Northern Goshawk (Accipiter Gentilis) Population Analysis and Food Habits Study in the Independence and Bull Run Mountains, Nevada

Publication Date


Type of Culminating Activity


Degree Title

Master of Science in Raptor Biology



Major Advisor

Marc J. Bechard


The Northern Goshawk (Accipiter gentilis, henceforth goshawk) is the largest North American member of the genus Accipiter. Like other accipiters, the goshawk has short, broad wings and a long tail and is well adapted to hunting in woodlands (Palmer 1988). It is a sit-and-wait predator that frequently switches perches and often uses stealth and cover while hunting, and will chase prey through vegetation (Squires and Reynolds 1997). Despite its use of trees for nesting, the goshawk will hunt in open habitats. A variety of prey items is taken, including medium-sized passerines (e.g., American Robin, Turdus migratorius, and Northern Flicker, Colaptes auratus; Younk and Bechard 1994), tree and ground squirrels (e.g., red squirrel, Tamiasciurus hudsonicus, and Belding's ground squirrel, Spermophilus beldingi; Reynolds et al. 1994, Younk and Bechard 1994), galliformes (e.g., Ruffed Grouse, Bonasa umbellus; Bosakowski and Smith 1992), and lagomorphs (e.g., snowshoe hare, Lepus americanus; Doyle and Smith 1994, Watson et al. 1998).

Typically associated with mature and old-growth conifer forests (Squires and Reynolds 1997), goshawks have been found breeding in a variety of habitats including conifer forests of the Pacific Northwest (Reynolds et al. 1982, Finn et al. 2002); ponderosa pine (Pinus ponderosa) forests of the Kaibab Plateau in northern Arizona (Reynolds and Joy 1998); mixed conifer forests of east-central Arizona (Ingraldi 1998); hardwood and conifer forests of New York, New Jersey, and Wisconsin (Speiser and Bosakowski 1987, Rosenfield et al. 1998); and tundra in Alaska (Swem and Adams 1992). In northern Nevada, goshawks breed in naturally-fragmented, high-elevation aspen (Populus tremuloides) stands that are typically surrounded by sagebrush steppe habitat (Younk and Bechard 1994). Several studies have addressed goshawk nesting habitat and generally agree that goshawks prefer larger diameter, mature trees for nesting, and nest stands typically have a relatively high degree of canopy closure and an open understory with low shrub cover (Squires and Reynolds 1997). Sizes of nest stands vary depending on location, but can be ≤1 ha (Herron et al. 1985, Younk 1996, Squires and Ruggiero 1996).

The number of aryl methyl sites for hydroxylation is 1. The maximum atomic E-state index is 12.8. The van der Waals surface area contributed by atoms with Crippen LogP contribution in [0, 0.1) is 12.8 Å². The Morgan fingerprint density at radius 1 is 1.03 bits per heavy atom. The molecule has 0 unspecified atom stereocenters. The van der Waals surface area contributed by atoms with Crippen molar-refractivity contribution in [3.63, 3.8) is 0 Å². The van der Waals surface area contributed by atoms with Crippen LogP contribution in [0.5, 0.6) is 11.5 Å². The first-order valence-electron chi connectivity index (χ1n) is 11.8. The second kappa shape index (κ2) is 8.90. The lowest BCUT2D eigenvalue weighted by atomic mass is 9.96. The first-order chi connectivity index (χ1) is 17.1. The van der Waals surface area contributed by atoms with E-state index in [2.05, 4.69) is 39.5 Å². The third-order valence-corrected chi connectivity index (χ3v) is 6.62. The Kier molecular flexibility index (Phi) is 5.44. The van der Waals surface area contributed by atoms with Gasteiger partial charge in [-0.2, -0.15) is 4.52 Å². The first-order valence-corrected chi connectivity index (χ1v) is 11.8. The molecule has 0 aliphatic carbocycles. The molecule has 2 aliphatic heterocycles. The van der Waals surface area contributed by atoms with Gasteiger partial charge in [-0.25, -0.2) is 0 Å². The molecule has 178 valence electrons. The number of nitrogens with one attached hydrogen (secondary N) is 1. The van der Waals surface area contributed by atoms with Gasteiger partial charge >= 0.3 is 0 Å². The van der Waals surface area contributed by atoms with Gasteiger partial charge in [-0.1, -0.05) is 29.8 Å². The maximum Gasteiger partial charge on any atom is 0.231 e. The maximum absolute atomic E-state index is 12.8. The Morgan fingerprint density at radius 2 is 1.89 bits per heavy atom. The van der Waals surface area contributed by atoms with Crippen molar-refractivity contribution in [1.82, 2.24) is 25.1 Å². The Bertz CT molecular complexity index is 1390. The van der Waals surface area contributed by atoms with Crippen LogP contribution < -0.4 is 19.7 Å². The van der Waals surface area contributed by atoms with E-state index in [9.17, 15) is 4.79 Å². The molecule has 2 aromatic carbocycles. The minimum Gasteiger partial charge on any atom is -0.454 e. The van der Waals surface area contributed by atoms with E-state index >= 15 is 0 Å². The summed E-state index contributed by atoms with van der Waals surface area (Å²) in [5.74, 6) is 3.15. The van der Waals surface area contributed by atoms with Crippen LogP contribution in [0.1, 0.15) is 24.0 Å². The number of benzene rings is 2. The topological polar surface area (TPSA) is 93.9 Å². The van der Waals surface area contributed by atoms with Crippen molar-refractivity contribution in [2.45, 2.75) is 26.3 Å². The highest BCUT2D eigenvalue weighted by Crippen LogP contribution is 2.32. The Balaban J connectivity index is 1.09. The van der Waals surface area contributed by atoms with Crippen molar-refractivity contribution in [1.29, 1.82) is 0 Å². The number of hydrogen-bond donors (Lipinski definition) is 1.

Goshawk movements are not well understood in the United States, but evidence indicates that migration occurs in some populations, but can vary from year to year (see Squires and Reynolds 1997 for a review). A few studies suggest that movements in northern populations may be related to food availability. Goshawks at Kluane, Yukon Territory, Canada exhibited increasingly nomadic behavior of unreported distances in response to declining snowshoe hare populations, being year- round residents when hare densities were high and almost completely absent during winters of low hare abundance (Doyle and Smith 1994). Goshawk populations in Wyoming exhibited local and/or altitudinal movements in winter (Squires and Ruggiero 1995). HawkWatch International migration count sites in northern Utah, eastern Nevada, and central New Mexico regularly record goshawks during fall migration through the Intermountain and Rocky Mountain west. Annual numbers range from three to >200 individuals, depending on year and location (Smith and Hoffman 1997).